All the benefit of skylights with added flexibility
Unlike skylights, Solatube Daylighting Systems can be installed in rooms without roof access. Solatube captures sunlight from your rooftop and redirects it through a reflective tube into interior spaces. Solatube Daylighting Systems use reflective tubing to travel up to 15m from the roof to your internal space, with limited light loss. Where a skylight is ‘on’ all day every day, our Daylight Systems can be fixed with daylight dimmers, allowing you to turn down the daylight by up to 98%, no matter the time of day.
Solatube also has a range of flashings to suit any type of roof, from no pitch to terracotta tiling. And when it comes to interior fixtures, we have a range of sizes and designs to fit with any design scheme.
Insulation, a blanket for your house.
Good insulation is key to home health, especially here in New Zealand where many homes were built without it. It’s estimated that 600,00 New Zealand homes do not have adequate insulation.
Properly insulated homes stay warmer, so you don’t use as much energy trying to heat them. They also reduce noise transfer from the outside environment, and help to reduce dampness, mould and moisture. The Government’s Healthy Homes programme is helping to warm up our homes by offering subsidies for many landlords and homeowners – and for some insulation installation is free!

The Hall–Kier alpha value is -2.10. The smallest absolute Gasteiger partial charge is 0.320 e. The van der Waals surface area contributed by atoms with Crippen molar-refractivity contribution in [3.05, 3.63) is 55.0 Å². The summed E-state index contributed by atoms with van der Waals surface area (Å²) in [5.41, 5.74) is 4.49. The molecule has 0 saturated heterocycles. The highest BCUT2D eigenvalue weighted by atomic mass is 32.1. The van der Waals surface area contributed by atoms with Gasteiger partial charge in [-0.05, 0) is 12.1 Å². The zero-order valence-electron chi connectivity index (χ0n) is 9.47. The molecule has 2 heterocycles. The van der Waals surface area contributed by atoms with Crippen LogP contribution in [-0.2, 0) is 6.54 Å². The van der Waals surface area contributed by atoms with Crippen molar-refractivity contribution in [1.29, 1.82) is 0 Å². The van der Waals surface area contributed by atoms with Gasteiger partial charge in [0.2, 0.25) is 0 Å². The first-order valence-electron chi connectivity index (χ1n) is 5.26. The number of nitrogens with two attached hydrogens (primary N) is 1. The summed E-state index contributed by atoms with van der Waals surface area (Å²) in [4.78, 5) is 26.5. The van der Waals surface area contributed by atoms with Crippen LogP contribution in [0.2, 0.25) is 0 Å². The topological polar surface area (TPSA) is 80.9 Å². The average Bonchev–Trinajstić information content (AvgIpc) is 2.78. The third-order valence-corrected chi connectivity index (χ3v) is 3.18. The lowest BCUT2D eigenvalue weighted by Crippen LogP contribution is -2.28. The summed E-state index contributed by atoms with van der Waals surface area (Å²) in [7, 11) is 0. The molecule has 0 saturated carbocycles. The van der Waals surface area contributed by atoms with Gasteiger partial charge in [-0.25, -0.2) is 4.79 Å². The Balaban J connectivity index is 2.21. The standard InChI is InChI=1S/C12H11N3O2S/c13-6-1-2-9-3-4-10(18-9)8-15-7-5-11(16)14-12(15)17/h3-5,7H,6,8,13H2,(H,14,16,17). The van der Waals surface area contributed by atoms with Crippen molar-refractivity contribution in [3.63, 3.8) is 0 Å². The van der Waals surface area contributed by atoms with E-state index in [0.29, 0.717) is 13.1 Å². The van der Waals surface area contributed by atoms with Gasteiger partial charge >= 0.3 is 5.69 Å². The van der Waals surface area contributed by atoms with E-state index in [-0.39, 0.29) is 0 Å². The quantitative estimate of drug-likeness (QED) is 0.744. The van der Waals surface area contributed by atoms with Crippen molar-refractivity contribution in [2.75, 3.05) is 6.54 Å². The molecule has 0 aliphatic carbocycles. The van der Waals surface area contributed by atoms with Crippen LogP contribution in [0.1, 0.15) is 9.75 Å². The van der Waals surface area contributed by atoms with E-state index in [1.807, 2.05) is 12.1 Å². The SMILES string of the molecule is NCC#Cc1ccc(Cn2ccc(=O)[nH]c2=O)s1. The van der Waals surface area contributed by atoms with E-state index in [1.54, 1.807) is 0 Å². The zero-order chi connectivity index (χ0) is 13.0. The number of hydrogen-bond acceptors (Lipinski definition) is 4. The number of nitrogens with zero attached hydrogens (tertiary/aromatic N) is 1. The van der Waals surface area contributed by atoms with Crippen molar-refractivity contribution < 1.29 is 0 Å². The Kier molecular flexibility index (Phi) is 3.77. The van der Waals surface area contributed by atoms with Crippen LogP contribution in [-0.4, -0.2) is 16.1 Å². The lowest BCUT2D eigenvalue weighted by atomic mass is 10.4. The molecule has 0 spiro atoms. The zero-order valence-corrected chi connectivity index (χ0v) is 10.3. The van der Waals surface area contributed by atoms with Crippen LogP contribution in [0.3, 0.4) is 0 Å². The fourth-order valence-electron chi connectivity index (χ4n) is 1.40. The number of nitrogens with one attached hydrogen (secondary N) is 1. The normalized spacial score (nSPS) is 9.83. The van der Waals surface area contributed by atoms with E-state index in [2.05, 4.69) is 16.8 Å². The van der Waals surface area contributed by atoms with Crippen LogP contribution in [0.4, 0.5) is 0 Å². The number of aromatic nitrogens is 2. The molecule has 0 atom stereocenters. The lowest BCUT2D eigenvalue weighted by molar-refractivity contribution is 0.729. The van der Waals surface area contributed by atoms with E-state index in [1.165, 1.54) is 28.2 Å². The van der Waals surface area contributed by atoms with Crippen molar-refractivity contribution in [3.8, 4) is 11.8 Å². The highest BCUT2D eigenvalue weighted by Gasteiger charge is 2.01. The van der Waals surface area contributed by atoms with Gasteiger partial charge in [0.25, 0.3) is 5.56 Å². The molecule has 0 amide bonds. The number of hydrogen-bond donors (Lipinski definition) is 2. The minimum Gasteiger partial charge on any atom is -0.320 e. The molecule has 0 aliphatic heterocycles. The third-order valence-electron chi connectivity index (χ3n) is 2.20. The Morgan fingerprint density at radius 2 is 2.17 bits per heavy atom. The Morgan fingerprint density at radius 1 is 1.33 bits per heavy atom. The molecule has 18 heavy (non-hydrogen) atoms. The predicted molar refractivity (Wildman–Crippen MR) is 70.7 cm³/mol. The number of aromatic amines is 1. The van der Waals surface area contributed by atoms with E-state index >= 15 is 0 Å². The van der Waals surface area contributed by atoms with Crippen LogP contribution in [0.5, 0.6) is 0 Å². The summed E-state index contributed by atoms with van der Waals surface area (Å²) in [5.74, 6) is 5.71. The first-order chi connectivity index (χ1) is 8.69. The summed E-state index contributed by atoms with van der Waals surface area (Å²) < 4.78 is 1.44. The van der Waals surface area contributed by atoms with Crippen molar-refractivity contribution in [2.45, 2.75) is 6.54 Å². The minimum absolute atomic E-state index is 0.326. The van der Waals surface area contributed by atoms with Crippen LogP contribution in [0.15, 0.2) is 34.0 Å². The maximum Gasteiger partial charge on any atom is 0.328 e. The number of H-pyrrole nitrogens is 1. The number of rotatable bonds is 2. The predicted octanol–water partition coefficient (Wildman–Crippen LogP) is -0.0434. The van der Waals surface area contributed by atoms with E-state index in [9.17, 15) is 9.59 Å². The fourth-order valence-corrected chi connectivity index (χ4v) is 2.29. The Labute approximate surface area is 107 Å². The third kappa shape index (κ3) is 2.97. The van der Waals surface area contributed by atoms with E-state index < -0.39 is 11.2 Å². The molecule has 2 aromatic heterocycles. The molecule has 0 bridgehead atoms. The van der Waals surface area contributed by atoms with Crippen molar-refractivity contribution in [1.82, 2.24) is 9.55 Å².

Passive design and healthy homes
The Passivhaus revolution started around 1988 in Germany. Passivhaus, German for passive house, is a standard for energy efficient home design that reduces a building’s ecological footprint and focuses on employing efficient ventilation, heating, insulation, lighting and electrics.
Passive houses maintain a consistent air temperature across all interior rooms without active heating and cooling systems. This is achieved by creating an airtight building envelope and air exchange systems that swap interior air for exterior air. In cooperation with triple glazed, high insulated windows, solar hot water, and heat recovery ventilation, passive houses require less power than a conventional home.
Passivhaus in New Zealand
The Passive House Standard has made its way to New Zealand and the Passive House Institute NZ is supporting the design and building industry to make passivhaus a reality in Aotearoa.
As members of the institute, eHaus are experts in passive house design and build for the New Zealand climate. They worked on the country’s first passive home build and have won awards for their builds.
Key markers of passive houses are:
- fresh, clean air
- consistent air temperature across all interior rooms
- quick return to ‘regular’ temperature after opening windows/doors
A passive house will use around 90% less energy than a conventional home due to its triple-glazed windows, insulated flooring, and solar heating system.